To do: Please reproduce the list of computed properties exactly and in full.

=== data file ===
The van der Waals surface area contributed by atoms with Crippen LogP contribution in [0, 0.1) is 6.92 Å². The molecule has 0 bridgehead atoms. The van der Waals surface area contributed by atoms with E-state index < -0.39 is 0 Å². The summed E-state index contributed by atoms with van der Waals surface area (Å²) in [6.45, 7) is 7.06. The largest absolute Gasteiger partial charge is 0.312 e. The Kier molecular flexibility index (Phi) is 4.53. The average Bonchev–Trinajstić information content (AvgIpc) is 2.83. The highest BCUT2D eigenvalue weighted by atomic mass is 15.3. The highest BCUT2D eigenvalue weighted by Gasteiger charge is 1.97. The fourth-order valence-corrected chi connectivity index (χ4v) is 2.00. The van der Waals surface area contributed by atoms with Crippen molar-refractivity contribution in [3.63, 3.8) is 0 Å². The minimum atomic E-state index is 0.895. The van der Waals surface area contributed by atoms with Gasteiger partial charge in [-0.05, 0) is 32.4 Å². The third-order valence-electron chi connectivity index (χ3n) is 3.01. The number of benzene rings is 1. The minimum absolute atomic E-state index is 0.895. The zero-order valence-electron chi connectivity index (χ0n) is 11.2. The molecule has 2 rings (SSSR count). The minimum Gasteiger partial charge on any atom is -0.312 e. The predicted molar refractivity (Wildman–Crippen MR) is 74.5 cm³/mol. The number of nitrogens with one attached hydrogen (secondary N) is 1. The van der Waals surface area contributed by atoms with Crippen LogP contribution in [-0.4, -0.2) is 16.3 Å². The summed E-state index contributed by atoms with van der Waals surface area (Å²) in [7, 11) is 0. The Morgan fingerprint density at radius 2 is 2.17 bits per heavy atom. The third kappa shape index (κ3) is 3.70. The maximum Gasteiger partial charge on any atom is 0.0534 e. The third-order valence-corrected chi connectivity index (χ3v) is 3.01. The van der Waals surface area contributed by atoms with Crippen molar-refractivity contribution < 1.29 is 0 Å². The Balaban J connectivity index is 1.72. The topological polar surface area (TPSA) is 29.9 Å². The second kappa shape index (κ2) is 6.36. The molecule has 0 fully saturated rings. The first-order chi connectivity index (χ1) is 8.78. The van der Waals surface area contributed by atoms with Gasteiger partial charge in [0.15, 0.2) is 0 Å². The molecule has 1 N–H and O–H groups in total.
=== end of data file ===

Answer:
The van der Waals surface area contributed by atoms with Crippen LogP contribution in [0, 0.1) is 6.92 Å². The molecule has 0 bridgehead atoms. The van der Waals surface area contributed by atoms with E-state index < -0.39 is 0 Å². The summed E-state index contributed by atoms with van der Waals surface area (Å²) in [6.45, 7) is 7.06. The largest absolute Gasteiger partial charge is 0.312 e. The Kier molecular flexibility index (Phi) is 4.53. The average Bonchev–Trinajstić information content (AvgIpc) is 2.83. The highest BCUT2D eigenvalue weighted by atomic mass is 15.3. The highest BCUT2D eigenvalue weighted by Gasteiger charge is 1.97. The fourth-order valence-corrected chi connectivity index (χ4v) is 2.00. The van der Waals surface area contributed by atoms with Crippen molar-refractivity contribution in [3.63, 3.8) is 0 Å². The minimum atomic E-state index is 0.895. The van der Waals surface area contributed by atoms with Gasteiger partial charge in [-0.05, 0) is 32.4 Å². The third-order valence-electron chi connectivity index (χ3n) is 3.01. The number of benzene rings is 1. The minimum absolute atomic E-state index is 0.895. The zero-order valence-electron chi connectivity index (χ0n) is 11.2. The molecule has 2 rings (SSSR count). The minimum Gasteiger partial charge on any atom is -0.312 e. The predicted molar refractivity (Wildman–Crippen MR) is 74.5 cm³/mol. The number of nitrogens with one attached hydrogen (secondary N) is 1. The van der Waals surface area contributed by atoms with Crippen LogP contribution in [-0.4, -0.2) is 16.3 Å². The summed E-state index contributed by atoms with van der Waals surface area (Å²) in [7, 11) is 0. The Morgan fingerprint density at radius 2 is 2.17 bits per heavy atom. The third kappa shape index (κ3) is 3.70. The maximum Gasteiger partial charge on any atom is 0.0534 e. The third-order valence-corrected chi connectivity index (χ3v) is 3.01. The van der Waals surface area contributed by atoms with Crippen molar-refractivity contribution < 1.29 is 0 Å². The Balaban J connectivity index is 1.72. The topological polar surface area (TPSA) is 29.9 Å². The second kappa shape index (κ2) is 6.36. The molecule has 0 fully saturated rings. The first-order chi connectivity index (χ1) is 8.78. The van der Waals surface area contributed by atoms with Gasteiger partial charge in [0.15, 0.2) is 0 Å². The molecule has 1 N–H and O–H groups in total.